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Summary of National Statement Content

Section 1: Values and principles of ethical conduct

Sets out values and principles that apply to all human research. It is essential that researchers and review bodies consider these values and principles and be satisfied that the research proposal addresses and reflects them.

Section 2: Themes in research ethics: risk and benefit, consent

Discusses the concept of risk in research and the role of participants’ consent – themes in all human research – and is again essential for all users.

  • Chapter 2.1 will help researchers and reviewers to understand and describe the level of risk involved in the planned research, and how to minimise, justify and manage that risk, and (with reference to Chapter 5.1) what level of ethical review is suitable.
  • Chapters 2.2 and 2.3 will help to identify the information that needs to be disclosed to participants. It will help researchers to draft information for participants and plan the consent process (or develop a proposal for waiver of consent). And it will help reviewers to assess the suitability of the proposed consent process. 
  • All of Section 2 will help participants understand what information they are entitled to receive, and what their participation in research will characteristically involve.

Section 3: Ethical considerations specific to research methods or fields

This section will help researchers and reviewers to identify ethical matters specific to the research methods proposed.

  • Chapter 3.1 Qualitative methods will assist in consideration of research that examines experiences, behaviours and relationships.  
  • Chapter 3.2 Databanks discusses the principles to consider in a wide range of data types and methodologies. 
  • Chapter 3.3 Interventions and therapies, including clinical and non-clinical trials, and innovations focuses on human research designed to discover the effects of an intervention, especially randomised clinical trials. 
  • Chapter 3.4 Human biospecimens in laboratory based research provides guidance for institutions and those involved in research using human biospecimens (including human cell lines) with respect to consent, secondary usage and import/export.
  • Chapter 3.5 Human genetics assists with consideration of the ethical issues specific to genetic research. 

Section 4: Ethical considerations specific to participants

This section will help researchers and reviewers to identify ethical matters relating to specific categories of research participants. Participants in these categories will also find this Section valuable.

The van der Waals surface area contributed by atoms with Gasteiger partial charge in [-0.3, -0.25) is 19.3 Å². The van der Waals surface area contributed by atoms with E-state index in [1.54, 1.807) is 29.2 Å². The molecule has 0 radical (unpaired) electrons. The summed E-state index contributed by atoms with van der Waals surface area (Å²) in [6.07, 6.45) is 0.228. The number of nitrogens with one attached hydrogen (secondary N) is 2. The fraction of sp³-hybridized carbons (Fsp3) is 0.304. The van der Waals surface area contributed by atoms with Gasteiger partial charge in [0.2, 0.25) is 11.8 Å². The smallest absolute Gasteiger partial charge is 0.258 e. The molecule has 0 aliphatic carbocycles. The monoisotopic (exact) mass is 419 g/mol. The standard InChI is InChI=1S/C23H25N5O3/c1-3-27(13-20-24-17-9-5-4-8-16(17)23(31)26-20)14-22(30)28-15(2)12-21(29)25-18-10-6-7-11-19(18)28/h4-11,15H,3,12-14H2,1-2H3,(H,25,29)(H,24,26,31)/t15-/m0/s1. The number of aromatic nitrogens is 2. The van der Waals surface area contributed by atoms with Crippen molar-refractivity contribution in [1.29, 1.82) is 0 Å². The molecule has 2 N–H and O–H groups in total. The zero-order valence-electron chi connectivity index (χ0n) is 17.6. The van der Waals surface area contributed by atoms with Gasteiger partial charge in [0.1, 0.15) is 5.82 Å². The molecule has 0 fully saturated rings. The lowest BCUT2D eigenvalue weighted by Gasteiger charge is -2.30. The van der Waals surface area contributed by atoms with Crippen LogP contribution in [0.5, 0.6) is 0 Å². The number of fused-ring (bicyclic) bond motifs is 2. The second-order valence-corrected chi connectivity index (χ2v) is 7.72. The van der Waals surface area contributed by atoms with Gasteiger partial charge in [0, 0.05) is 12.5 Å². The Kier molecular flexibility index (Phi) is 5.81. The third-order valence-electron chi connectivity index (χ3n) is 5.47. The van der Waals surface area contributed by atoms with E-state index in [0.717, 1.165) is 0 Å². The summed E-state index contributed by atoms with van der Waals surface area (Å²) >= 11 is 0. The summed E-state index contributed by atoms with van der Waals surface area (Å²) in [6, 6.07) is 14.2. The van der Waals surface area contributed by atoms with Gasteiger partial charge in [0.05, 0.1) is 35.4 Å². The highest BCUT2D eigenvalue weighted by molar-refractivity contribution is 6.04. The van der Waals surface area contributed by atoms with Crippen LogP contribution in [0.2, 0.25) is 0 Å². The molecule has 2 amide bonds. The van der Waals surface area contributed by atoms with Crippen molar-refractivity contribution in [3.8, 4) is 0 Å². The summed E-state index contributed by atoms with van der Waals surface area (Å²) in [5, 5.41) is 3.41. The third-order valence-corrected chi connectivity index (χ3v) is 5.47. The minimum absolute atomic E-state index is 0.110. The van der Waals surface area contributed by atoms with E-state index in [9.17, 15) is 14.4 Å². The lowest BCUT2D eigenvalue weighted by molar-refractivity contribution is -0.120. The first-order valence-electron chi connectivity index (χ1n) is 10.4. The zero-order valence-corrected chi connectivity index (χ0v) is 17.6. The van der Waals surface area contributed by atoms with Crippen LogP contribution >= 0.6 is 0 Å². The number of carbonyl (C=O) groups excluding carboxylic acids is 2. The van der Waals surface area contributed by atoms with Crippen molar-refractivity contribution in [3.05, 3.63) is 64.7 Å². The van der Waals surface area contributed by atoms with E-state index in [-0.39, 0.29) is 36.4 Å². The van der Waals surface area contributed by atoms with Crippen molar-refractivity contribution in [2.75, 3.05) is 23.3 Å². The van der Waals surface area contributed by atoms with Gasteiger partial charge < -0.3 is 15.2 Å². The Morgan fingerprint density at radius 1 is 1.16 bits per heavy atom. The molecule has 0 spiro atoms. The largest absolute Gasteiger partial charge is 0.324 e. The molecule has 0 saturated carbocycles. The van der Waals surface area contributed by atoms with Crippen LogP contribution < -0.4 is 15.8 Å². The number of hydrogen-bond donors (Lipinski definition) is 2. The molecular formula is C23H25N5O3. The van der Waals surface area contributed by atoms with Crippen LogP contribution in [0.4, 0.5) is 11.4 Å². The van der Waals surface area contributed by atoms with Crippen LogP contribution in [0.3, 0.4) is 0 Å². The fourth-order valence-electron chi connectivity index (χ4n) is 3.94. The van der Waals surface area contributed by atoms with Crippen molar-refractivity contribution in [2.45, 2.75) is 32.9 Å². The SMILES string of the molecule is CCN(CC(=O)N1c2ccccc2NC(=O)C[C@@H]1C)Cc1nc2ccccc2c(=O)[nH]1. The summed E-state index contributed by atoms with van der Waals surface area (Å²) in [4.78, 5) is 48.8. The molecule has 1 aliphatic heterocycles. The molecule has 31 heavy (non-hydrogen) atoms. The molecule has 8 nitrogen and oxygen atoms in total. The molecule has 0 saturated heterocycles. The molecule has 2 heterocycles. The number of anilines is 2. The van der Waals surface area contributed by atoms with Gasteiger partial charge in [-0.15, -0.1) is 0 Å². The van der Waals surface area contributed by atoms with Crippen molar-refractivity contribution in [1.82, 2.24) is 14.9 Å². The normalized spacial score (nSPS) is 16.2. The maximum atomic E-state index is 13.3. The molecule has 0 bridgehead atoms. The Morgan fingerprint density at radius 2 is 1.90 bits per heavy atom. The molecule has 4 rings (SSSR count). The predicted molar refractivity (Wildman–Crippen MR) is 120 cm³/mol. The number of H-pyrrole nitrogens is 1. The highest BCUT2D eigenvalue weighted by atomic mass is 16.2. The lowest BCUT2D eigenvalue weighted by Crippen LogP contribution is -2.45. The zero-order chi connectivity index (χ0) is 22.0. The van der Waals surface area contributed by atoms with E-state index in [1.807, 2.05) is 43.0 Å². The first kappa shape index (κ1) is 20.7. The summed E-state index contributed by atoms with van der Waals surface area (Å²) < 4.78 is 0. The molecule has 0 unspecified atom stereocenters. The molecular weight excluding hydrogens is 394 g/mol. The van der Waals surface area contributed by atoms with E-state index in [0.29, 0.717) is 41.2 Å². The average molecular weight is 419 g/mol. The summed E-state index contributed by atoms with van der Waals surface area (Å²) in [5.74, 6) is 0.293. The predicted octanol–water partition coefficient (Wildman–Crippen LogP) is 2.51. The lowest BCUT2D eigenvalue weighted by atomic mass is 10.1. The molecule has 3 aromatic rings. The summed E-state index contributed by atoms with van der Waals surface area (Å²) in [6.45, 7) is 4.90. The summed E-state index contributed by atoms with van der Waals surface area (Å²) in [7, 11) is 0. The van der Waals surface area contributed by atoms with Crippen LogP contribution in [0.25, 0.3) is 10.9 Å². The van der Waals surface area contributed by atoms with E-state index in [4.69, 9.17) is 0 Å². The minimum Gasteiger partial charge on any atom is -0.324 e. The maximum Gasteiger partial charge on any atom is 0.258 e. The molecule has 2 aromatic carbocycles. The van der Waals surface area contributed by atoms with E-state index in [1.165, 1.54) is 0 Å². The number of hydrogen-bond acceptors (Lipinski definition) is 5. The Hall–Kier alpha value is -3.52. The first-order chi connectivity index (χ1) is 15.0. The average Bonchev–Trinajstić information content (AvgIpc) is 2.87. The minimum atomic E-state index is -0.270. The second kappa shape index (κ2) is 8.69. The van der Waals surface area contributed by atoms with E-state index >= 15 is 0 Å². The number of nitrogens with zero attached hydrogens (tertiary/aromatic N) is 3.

• Chapter 4.1 Women who are pregnant and the human fetus provides guidelines for the ethical conduct of research involving women who are pregnant, the human fetus ex utero, and human fetal tissue after the separation of the fetus from the woman. 
  • Chapter 4.2 Children and young people assists in the consideration of the capacity of children, possible coercion and the conflicting values and interests of parents and children. 
  • Chapter 4.3 People in dependent or unequal relationships is about pre-existing relationships between participants and researchers or participants and others involved in facilitating or implementing the research. 
  • Chapter 4.4 People highly dependent on medical care who may be unable to give consent describes conditions under which research involving people highly dependent on medical care might proceed although their capacity to give consent is limited or non-existent. 
  • Chapter 4.5 People with a cognitive impairment, an intellectual disability, or a mental illness will assist in the design and review of research involving particularly vulnerable people. 
  • Chapter 4.6 People who may be involved in illegal activities will assist with research that exposes illegal activity whether intended or inadvertent. 
  • Chapter 4.7 Aboriginal and Torres Strait Islander Peoples provides guidance to researchers and HRECs concerning research with Aboriginal and Torres Strait Islander peoples. 
  • Chapter 4.8 People in other countries will assist researchers and HRECS reviewing research to be conducted overseas.

Section 5: Processes of research governance and ethical review

This section will help those involved in research governance to understand their responsibilities for research ethics and ethical review and monitoring of human research, and provides criteria for their accountability.

  • Chapter 5.1 Institutional responsibilities provides guidance on research governance, processes for ethical review, HREC establishment and procedures. 
  • Chapter 5.2 Responsibilities of HRECs, other ethical review bodies, and researchers will help researchers and reviewers to identify their responsibilities in relation to the ethical review of research. 
  • Chapter 5.3 Minimising duplication of ethical review provides guidance to institutions for the ethical review of research projects being conducted at multiple institutions, or by a researcher who has affiliations with multiple institutions, or jointly with other institutions. 
  • Chapter 5.4 Conflicts of interest assists individuals, review bodies and institutions in the management of conflicts of interest. 
  • Chapter 5.5 Monitoring approved research provides information regarding the process of verifying that the conduct of research is reliably monitored. 
  • Chapter 5.6 Handling complaints provides information for institutions regarding the handling of complaints about researchers, research, or HRECs. 
  • Chapter 5.7 Accountability assists individuals, review bodies and institutions in the understand lines of responsibility.
Page reviewed: 10 December, 2013